IA2030 will be launched in a multi-step process, starting with the anticipated May 2020 approval of the document by the World Health Assembly. A monitoring and evaluation framework with finalized goals, targets, and indicators will be released in 2021. Operational plans will be developed in 2021-2022, while implementation will begin in 2021 and last through 2030.

Seth Berkley noted in his comments that analyses developed for IA2030 and Gavi 5.0 have fed into each other. He described the successes of Gavi, which has brought new and powerful vaccines to places where they have not previously been introduced, largely as a result of market failures. Berkley noted that soon after Gavi’s launch in 2000, vaccine coverage levels in Gavi-eligible countries, currently those in which the annual gross national income (GNI) per capita is less than $1,580, began to rise dramatically.

While Gavi 5.0 will continue to support eligible countries in introducing new vaccines, Berkley said it also will emphasize efforts to help countries sustain their own immunization programs. He noted that many countries that have developed economically and transitioned from Gavi support have nevertheless required continued assistance to sustain effective vaccine delivery. Gavi took this information as an indication that it needed to pay greater attention to programmatic transition, according to Berkley. The Gavi Board has opted to put sustained focus on programmatic transition and perhaps extend support to countries not currently eligible for Gavi assistance, such as middle-income countries with large populations of un- or under-immunized children. While the Gavi secretariat develops plans to meet that goal, it will be exploring the possibility of providing technical assistance to some of these higher-income countries during the next strategic period and has put money aside to support this analysis.

Another Gavi priority has been lowering vaccine prices, so it is also pursuing development of a healthy marketplace with multiple suppliers that can help cushion the market against supply shocks, Berkley said. Gavi also looks for ways to support innovations in the development of new vaccines and in vaccine delivery, for example, in cold chain and immunization techniques.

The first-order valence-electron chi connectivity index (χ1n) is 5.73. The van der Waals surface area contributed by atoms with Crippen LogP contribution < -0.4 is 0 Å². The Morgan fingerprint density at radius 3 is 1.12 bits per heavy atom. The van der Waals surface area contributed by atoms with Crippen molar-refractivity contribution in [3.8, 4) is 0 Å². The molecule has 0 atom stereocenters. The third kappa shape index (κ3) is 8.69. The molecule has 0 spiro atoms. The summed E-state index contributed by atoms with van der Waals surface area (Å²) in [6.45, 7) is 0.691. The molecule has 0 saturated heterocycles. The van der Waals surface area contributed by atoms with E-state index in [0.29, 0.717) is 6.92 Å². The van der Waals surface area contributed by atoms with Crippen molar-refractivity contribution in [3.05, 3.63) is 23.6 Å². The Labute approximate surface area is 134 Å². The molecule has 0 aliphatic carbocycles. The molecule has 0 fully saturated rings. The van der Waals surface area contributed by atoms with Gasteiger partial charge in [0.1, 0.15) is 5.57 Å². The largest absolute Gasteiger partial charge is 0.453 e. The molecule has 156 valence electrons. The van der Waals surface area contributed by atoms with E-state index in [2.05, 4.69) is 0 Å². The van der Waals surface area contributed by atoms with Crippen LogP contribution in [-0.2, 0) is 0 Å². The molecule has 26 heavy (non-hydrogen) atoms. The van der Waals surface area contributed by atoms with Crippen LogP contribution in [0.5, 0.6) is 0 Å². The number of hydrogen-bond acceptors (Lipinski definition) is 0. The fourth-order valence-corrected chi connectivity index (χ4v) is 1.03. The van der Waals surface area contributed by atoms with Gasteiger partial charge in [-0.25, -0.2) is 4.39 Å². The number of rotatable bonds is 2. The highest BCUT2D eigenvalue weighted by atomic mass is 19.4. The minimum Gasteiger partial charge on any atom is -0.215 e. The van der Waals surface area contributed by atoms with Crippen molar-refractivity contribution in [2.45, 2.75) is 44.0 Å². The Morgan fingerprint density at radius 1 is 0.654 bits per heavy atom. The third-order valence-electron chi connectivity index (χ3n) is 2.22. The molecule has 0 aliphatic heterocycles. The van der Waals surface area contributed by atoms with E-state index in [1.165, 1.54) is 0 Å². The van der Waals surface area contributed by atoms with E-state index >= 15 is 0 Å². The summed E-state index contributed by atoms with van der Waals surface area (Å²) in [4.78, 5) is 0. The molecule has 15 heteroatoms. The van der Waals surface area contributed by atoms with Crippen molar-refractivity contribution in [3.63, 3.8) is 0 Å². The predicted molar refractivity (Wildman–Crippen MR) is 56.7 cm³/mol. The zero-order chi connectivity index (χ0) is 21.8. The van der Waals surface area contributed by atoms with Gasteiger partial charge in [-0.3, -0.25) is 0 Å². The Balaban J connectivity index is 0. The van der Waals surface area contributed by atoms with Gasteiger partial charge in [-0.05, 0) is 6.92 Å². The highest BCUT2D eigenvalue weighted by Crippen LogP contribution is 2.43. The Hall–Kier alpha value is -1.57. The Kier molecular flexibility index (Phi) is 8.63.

Berkley emphasized that the biggest change in Gavi 5.0 relates to its focus on equity. Vaccine coverage globally has flattened out. Data show that the poorest countries are reaching evermore children with vaccines, but high fertility rates and continued population growth leave a growing gap in vaccine coverage. Gavi 5.0 will emphasize identifying pockets of low coverage, where populations are likely to lack access to other health services as well. In this way, improved vaccine systems will support the primary care services needed to achieve universal health coverage.

The renewed focus on equity requires Gavi to work differently, Berkley said. Immunization rates have been calculated on a national basis, which masks extreme variations in coverage at the local level. Gavi will be focusing on developing real-time data and other tools to ensure vaccines are reaching children in urban slums, those displaced by climate change, and isolated rural communities. In creating demand for vaccine services, Gavi will explore increasing involvement of women decisionmakers and in enhancing political will.

In recent successes, Berkley cited programs in Liberia and Pakistan which improved program reach through mobile phones. Additionally, Pakistan introduced management improvements that resulted in a 17 percent increase in coverage. He also called for the polio eradication initiative to collaborate better with routine immunization services.

Panel 1: A Renewed Focus on Vaccine Equity

The second conference session focused on vaccine equity. Moderator Amanda Glassman, executive vice president and senior fellow at the Center for Global Development, noted that while countries and international organizations have improved their ability to provide vaccines to people in a range of isolated locales, overall vaccination rates still remain low. She noted that in Ethiopia, for example, vaccination rates reach 90 percent in Addis Ababa but can be lower than 16 percent in more rural districts.